Who gets custody of the pets when a couple divorces? This can be as sharp of an issue as child custody for some people. Pets are often viewed as family members, thus, determining custody can be very difficult. The quick answer to how pets are handled in a divorce is that the law treats pets as personal property. Pets will be distributed in the same way a piece of jewelry or furniture would be distributed. Given the callousness of this legal concept, some courts have recently begun to change how pet custody is determined. The new trend in pet custody is to consider a set of factors that consider the well-being of the animal, instead of merely treating the pet as an object. Remember, every jurisdiction is different, so the way a pet is handled in a divorce in New York may be very different from the way it is handled in California.
General Background of Property Division in Divorces
Traditionally, pets are treated as personal property. This means that the judge will treat your pet the same as a piece of furniture or jewelry when deciding who gets the pet in the divorce. There are two main ways that a state splits property: (1) community property (splitting everything 50/50) and (2) equitable distribution (splitting everything fairly).
In both community property states and equitable distribution states, the court will consider whether the property is marital or non-marital. This may differ from state to state, but generally marital property is property acquired during the marriage. Thus, in a community property state, the judge will split the marital property 50/50, and in an equitable distribution state, the judge will split the marital property in a fair way.
Non-marital property is not split up because non-marital property remains with the person who owned it before the marriage. For example, if you owned an expensive watch before the marriage, that watch will probably be considered non-marital property and it will be returned to you in the division of property. Remember, property division is an extremely complex area of the law and this is just a basic rundown of how it works.
How Property Division Applies to Pets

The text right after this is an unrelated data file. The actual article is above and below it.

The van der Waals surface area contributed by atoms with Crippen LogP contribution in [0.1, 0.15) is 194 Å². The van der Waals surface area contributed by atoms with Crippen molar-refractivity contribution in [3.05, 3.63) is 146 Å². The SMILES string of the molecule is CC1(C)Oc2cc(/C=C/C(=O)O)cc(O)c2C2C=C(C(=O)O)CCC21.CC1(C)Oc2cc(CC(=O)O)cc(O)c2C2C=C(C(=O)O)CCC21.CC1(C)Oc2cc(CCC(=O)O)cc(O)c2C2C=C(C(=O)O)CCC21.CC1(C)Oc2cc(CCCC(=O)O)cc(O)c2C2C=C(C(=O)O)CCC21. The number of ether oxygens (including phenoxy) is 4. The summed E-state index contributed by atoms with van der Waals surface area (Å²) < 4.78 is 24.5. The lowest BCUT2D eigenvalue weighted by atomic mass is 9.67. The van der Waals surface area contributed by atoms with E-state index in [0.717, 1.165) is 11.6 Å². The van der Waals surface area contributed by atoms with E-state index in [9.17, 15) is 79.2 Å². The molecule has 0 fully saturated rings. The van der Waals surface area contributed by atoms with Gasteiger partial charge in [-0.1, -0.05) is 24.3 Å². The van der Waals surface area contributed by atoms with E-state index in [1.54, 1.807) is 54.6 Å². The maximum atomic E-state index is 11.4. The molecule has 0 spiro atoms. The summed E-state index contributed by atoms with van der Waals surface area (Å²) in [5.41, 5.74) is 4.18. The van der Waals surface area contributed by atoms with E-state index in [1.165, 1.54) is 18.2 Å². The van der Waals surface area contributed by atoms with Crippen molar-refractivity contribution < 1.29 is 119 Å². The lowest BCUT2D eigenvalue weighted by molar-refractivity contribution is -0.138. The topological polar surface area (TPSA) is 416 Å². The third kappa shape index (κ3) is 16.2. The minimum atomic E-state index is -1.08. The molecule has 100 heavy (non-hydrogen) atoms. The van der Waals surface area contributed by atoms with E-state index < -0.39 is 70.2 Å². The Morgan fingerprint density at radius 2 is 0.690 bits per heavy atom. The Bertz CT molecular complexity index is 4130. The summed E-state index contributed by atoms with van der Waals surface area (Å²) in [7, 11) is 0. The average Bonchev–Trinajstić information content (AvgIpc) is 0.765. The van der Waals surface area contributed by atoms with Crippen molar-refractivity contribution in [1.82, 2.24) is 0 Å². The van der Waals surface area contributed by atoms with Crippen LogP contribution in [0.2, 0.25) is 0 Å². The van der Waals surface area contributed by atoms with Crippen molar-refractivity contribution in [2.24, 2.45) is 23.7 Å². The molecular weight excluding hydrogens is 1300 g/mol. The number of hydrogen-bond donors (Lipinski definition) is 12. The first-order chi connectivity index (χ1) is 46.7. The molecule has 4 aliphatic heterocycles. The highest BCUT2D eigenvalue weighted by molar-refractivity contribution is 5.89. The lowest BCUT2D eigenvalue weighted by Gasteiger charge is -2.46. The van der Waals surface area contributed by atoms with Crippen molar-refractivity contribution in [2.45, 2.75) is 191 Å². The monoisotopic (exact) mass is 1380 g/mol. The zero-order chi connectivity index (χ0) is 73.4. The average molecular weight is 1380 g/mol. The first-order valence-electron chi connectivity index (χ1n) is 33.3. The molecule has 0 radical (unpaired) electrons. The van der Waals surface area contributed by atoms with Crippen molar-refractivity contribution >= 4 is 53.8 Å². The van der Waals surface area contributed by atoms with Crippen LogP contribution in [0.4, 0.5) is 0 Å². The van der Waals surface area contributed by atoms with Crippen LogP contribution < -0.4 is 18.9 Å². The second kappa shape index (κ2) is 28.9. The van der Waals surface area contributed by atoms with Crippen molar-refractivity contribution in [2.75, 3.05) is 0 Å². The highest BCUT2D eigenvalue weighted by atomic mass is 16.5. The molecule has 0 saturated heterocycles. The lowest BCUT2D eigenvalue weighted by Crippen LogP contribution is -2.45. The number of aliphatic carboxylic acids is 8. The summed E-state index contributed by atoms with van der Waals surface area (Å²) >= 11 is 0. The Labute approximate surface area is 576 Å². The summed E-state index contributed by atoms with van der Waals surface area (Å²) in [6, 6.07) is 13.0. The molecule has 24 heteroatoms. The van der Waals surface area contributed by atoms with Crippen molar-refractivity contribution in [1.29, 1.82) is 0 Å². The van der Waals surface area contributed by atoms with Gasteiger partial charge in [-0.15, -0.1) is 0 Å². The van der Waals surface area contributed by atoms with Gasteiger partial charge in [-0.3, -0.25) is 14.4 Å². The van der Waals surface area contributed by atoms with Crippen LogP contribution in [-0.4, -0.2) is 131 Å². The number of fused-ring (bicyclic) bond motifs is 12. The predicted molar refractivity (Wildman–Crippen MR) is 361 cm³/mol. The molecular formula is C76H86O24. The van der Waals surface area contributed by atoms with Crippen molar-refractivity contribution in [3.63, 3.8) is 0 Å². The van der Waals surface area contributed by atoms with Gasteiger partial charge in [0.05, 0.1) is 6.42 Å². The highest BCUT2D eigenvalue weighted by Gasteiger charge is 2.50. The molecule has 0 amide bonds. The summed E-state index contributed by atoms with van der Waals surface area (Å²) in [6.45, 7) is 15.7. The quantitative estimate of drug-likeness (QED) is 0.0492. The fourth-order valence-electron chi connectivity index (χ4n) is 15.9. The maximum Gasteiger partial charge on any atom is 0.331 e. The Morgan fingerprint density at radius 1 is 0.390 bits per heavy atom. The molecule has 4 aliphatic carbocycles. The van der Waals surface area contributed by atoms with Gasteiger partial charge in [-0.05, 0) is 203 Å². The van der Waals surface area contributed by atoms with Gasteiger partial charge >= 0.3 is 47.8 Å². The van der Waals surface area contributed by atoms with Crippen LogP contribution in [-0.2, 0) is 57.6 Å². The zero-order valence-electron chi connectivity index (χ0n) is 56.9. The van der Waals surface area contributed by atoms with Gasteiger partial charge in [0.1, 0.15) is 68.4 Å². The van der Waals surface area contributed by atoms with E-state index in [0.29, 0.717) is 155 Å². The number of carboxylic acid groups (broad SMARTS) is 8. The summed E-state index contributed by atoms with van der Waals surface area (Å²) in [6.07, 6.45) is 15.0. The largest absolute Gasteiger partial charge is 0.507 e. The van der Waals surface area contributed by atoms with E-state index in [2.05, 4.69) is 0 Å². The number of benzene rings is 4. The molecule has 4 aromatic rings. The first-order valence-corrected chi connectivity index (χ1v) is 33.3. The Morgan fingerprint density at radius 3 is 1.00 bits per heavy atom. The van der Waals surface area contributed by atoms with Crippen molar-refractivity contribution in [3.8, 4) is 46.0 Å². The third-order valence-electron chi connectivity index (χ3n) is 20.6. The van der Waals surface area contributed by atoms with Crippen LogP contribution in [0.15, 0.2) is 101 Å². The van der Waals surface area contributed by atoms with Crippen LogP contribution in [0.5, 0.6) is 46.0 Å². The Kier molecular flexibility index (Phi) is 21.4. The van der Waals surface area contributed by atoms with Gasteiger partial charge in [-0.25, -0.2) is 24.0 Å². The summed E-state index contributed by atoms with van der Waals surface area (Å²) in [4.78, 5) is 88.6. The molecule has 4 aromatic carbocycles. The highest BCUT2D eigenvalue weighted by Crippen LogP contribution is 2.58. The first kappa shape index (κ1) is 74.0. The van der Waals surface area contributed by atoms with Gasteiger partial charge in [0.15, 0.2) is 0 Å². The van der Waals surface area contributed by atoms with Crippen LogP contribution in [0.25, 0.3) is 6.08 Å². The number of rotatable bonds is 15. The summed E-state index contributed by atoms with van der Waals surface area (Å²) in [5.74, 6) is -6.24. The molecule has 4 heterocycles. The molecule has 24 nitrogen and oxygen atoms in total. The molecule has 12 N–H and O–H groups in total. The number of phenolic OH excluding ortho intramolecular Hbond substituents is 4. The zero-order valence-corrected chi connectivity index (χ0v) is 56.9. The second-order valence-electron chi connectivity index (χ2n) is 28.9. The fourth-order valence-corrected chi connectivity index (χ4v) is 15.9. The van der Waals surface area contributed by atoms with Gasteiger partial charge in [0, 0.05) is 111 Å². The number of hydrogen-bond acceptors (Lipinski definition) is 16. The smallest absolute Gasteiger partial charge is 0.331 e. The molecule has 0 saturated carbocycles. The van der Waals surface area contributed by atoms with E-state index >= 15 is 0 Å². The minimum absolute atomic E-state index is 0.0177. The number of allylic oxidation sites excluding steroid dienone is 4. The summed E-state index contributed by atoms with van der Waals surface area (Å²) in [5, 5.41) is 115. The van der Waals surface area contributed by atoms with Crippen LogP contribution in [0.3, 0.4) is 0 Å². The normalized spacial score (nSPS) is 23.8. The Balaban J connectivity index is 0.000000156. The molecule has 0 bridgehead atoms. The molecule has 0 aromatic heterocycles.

Now that you have an idea of how property division works in a divorce, we can apply the concept to pet custody. First, the pet is considered personal property, just like a watch or a piece of furniture. Second, the pet must be determined as marital or non-marital property. In other words, did you get the pet after you were married or did one of you bring the pet into the marriage The person who had the pet before the marriage is likely to get custody. Another way to determine if the pet is non-marital property is to determine if it was purchased with non-marital funds, but during the marriage. If it was purchased with non-marital funds, it may be considered non-marital and custody may be awarded to the purchaser.
Other Considerations that Factor into Pet Custody: Children and Prenuptial Agreements
It may not be as simple as who bought the pet when determining custody of the animal. The court will also evaluate any prenuptial agreements that discuss ownership rights. If the prenuptial agreement states that ownership of the pet should go to one person and the prenuptial agreement is valid, then the court is likely to uphold such agreement.
Another consideration is children of the divorce. A court will consider the effect of keeping the pet at a different household than the children. If it is in the best interest of the children to keep the pets and the children together, then it is likely that the court will do so.
Visitation of Pets, Shared Custody of Pets, and Alimony Payments of Pets
Remember that every jurisdiction is different and it is important to know your specific state law. With that being said, some courts have allowed visitation of pets, shared custody of a pet (e.g., the pet stays one week with one party, the next week with the other party), and even alimony payments to the pet owners. This is not possible in every court, but just note that it may be an option.
Modern Trend for Pet Custody
The new trend in pet custody is leaning toward a set of factors that takes into consideration the pet/s well-being. In fact, Alaska recently enacted new pet-custody legislation that gives animals rights as living creatures and not just inanimate personal property. These new set of factors tend to look to the best interest of the animal, which is the typical analysis for child custody, as well. Best interests factors include things like, whether the home is suitable for the pet, whether one person was the main caretaker of the pet during the marriage, whether one party has better resources for caring for the pet, etc.